A former State Department staffer with a top-secret security clearance betrayed his oath of office when he joined the Capitol mob that attempted to subvert the electoral process on Jan. 6, a federal magistrate judge said Tuesday.

Quoting that oath, which requires federal workers and appointees to “defend the Constitution of the United States against all enemies, foreign and domestic,” Judge Zia M. Faruqui said that on Jan. 6, domestic enemies were striking “directly at the heart of our democracy” and Federico Klein “switched sides.”

Faruqui ordered Klein, 42, detained until his trial on charges of assaulting police, trespassing and obstructing Congress. Klein worked on Donald Trump’s 2016 presidential campaign and then served under him as a political appointee; he resigned the day before President Biden took office. He served in the Marine Reserves from 2004 to 2012, including a seven-month tour in Iraq. He has a top-secret security clearance that was renewed in 2019.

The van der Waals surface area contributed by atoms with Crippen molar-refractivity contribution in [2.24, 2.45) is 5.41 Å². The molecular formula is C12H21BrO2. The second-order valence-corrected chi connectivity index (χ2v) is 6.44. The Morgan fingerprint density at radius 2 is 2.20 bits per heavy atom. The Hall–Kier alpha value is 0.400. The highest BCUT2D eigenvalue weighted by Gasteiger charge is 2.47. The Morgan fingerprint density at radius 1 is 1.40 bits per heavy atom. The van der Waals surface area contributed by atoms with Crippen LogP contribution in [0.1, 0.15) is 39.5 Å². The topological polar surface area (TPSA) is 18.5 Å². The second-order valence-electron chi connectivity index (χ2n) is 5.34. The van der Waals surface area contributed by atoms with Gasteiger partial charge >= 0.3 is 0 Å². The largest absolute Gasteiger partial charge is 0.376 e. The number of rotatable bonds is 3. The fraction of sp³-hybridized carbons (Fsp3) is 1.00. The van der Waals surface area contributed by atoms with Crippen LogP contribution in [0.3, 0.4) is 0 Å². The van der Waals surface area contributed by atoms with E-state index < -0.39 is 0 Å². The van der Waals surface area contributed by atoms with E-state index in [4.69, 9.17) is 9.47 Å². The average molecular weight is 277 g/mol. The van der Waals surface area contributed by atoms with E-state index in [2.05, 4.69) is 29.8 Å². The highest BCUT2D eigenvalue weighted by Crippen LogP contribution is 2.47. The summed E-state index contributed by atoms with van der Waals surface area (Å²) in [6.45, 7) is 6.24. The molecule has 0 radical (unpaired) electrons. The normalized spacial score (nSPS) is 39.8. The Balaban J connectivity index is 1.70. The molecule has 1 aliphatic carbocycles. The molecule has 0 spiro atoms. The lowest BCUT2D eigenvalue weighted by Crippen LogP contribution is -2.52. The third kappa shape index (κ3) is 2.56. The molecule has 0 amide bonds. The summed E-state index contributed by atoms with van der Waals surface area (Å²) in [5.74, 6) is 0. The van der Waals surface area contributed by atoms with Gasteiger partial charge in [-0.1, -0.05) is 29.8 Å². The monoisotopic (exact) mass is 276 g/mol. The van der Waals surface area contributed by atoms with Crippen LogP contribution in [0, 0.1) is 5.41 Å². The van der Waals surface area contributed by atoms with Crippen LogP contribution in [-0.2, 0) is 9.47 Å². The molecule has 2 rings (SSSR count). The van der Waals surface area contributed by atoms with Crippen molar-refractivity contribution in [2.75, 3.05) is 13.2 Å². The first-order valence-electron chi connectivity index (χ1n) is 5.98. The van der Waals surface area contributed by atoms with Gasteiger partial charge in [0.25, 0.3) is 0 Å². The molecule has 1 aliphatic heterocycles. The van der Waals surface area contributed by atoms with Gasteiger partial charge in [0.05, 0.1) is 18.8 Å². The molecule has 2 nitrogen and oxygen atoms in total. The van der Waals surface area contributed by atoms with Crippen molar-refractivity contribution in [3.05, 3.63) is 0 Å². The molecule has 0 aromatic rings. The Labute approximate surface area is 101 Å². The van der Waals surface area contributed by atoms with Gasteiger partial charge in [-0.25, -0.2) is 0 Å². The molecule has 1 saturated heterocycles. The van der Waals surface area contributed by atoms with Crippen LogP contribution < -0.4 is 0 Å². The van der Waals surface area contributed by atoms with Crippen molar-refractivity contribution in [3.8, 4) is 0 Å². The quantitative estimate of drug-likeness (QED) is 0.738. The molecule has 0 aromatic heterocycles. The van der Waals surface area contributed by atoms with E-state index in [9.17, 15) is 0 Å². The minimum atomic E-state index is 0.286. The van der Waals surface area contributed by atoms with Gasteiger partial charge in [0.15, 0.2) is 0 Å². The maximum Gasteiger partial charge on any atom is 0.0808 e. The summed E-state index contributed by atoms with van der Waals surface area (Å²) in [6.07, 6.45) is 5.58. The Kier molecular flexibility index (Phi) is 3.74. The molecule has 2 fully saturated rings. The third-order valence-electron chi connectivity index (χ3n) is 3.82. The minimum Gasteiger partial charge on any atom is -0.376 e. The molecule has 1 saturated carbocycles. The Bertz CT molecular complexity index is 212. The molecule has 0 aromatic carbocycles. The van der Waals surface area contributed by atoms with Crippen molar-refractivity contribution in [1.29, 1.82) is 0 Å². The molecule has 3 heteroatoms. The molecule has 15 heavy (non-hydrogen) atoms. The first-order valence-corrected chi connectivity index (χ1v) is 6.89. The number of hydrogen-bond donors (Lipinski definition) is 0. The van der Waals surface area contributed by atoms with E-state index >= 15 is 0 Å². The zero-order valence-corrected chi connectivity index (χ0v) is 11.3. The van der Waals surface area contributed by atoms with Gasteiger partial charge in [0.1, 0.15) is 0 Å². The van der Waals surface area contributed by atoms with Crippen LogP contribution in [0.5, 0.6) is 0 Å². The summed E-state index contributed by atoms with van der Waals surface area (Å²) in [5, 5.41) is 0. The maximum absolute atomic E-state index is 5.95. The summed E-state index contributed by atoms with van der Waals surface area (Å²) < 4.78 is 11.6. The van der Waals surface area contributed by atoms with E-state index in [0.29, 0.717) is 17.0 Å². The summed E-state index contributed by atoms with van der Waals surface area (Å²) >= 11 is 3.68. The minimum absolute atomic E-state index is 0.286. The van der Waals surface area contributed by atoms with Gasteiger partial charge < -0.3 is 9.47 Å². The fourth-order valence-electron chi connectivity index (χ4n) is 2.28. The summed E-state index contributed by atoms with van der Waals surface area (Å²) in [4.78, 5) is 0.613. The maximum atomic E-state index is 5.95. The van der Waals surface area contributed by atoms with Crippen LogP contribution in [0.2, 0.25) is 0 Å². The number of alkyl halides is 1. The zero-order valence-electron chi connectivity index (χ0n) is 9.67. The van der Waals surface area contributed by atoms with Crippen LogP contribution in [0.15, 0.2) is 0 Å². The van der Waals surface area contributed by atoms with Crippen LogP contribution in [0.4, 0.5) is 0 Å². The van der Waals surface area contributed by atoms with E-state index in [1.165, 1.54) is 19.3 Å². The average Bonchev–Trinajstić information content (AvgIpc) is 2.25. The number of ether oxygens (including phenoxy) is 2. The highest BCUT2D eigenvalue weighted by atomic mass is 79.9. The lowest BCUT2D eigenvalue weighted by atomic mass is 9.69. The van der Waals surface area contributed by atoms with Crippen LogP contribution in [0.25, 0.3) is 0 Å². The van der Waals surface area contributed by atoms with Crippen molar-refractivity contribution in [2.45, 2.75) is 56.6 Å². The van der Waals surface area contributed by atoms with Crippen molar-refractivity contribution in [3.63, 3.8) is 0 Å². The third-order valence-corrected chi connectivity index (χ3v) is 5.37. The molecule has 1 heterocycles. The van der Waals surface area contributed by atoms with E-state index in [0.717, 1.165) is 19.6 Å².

Stanley Woodward, his attorney, argued that Klein’s military and government service should weigh in favor of release. Although he did not concede that the Trump appointee was the man seen in video from the riot, Woodward said that the event was “total chaos” and that an individual might not have been able to hear or follow police orders.

Prosecutors said Klein was not a hapless member of the crowd but a leader in the charge to storm the building. Assistant U.S. Attorney Jocelyn Bond said Klein fought officers in “hand-to-hand combat” for half an hour, while calling for “fresh people” to help take the building.

“He is persistent; he is unrelenting,” Bond said. Only when police deployed chemical spray, she said, was Klein “physically unable to keep fighting.”

His service only makes his behavior more dangerous, she argued: “This was not a youthful indiscretion or somebody who didn’t know better,” but someone trusted with classified information who “turned around and essentially attacked his own government.”

Faruqui agreed that Klein “was literally directing people” to confront the officers.

Dismissing Woodward’s arguments about the chaotic nature of the event, the judge said there was no confusion among the rioters about their purpose: “This was one group of people that were uniformly trying to do one thing, which was to stop the process of democracy.”